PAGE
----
The supply chain is not mere logistics or a way to get products from A to B. Leading companies use a much broader definition of the supply chain, linking multiple business units and organizations to drive improvements that ultimately lead to higher customer satisfaction.

The advent of sophisticated analytical tools has helped bring all units together – from traditional functions such as manufacturing and procurement to novel approaches like information sharing and value-added activities – and enabled the most adept supply chain managers to uncover hidden risks and opportunities in unstructured data.

In the words of McKinsey, “these companies have redefined customers’ expectations of service and their ability to bring innovation to the market, turning their excellence in supply chain execution into a powerful source of competitive advantage.” Amazon, anyone?

But the online giant and face of supply chain optimization is these days in good company. And the group of high performers that view the supply chain as a direct translation of their business strategy is growing.

So what supply chain improvements do industry leaders tend to seek?

End-to-end optimization

The use of analytical tools and platforms play a key role when leading companies organize their supply chains. Rather than dividing the supply chain up in different tiers, strong analytical capabilities have turned the focus on end-to-end management, sometimes in real time.

Focus on long-term objectives

 Industry leaders favor supply chain strategy over network. As an article in Supply Chain 24/7 points out, many companies “begin reducing network costs before they define how the network can be fully leveraged to support the business strategy.” Such an approach tends to overlook the uncertainties associated with, for example, product mix and volume, expanding markets, and product returns. By using high fidelity data and business experience, industry leaders rely less on short-term data and immediate rewards and more on long-term business objectives.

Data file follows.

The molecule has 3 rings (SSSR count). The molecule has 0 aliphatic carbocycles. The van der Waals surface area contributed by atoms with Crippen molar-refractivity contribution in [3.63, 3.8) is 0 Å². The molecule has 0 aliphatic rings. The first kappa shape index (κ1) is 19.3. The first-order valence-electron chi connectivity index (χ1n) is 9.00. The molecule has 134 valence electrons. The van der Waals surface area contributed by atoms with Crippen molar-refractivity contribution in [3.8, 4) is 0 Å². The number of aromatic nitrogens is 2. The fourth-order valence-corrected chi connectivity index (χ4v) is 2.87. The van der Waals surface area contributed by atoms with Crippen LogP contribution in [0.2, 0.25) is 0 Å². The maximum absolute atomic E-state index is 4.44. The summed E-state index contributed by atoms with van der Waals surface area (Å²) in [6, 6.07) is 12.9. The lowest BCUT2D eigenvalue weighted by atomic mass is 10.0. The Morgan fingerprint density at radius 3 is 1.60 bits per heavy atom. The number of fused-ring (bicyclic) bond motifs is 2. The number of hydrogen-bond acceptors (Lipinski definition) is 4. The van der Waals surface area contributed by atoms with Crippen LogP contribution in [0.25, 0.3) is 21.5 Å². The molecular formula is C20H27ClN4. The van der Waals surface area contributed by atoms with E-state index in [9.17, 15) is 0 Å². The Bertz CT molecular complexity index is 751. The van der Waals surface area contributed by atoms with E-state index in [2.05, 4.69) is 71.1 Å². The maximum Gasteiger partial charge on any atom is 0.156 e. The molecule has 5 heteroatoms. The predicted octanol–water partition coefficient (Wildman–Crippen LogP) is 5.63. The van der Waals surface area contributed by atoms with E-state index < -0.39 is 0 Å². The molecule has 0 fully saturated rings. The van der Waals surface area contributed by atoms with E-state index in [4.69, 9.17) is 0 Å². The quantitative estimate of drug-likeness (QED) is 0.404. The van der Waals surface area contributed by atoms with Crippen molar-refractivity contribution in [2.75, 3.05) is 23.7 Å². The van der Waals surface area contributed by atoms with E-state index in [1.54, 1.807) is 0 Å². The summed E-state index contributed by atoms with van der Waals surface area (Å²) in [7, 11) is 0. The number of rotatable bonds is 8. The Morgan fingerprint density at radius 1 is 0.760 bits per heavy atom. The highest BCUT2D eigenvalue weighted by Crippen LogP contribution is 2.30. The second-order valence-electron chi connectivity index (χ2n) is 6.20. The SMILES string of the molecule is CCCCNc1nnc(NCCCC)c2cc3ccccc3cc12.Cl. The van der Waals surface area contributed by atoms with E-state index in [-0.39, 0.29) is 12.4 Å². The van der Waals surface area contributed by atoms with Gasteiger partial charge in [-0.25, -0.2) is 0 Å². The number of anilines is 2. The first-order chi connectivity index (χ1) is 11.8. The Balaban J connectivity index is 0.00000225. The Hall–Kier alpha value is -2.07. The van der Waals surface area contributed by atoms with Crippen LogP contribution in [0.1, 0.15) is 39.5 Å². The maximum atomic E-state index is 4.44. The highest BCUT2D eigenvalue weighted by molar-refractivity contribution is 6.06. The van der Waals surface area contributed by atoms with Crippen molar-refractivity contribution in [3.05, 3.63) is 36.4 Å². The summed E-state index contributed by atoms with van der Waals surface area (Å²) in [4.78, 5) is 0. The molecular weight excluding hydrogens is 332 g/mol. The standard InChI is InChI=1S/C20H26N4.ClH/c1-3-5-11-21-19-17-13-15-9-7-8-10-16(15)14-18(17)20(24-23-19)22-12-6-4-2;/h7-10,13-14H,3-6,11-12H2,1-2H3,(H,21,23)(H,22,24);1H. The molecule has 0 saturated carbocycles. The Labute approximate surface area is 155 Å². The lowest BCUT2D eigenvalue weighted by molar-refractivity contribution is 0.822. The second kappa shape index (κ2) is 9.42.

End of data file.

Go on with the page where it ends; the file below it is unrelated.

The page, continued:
Challenging long-held assumptions

The very best companies never get complacent. Even if they have reached the top, they continue to evolve and reinvent their supply chains. McKinsey explains: “By doing so, they are able to manage risks; respond to changes in the economic, technological, and competitive environment; and exploit new opportunities more effectively than their competitors.” Their supply chains stand prepared to answer the “What if?” as exemplified by a leading company in consumer packaged goods. The company has created a flexible network of supply chains and recipes for a brand of cleaning products. As the price of ingredients change, the network allows the company to swiftly switch to the most optimal path.

Companies in all stages of maturity can benefit from paying close attention to their supply chains. Your competitors certainly do. 


Source: Blog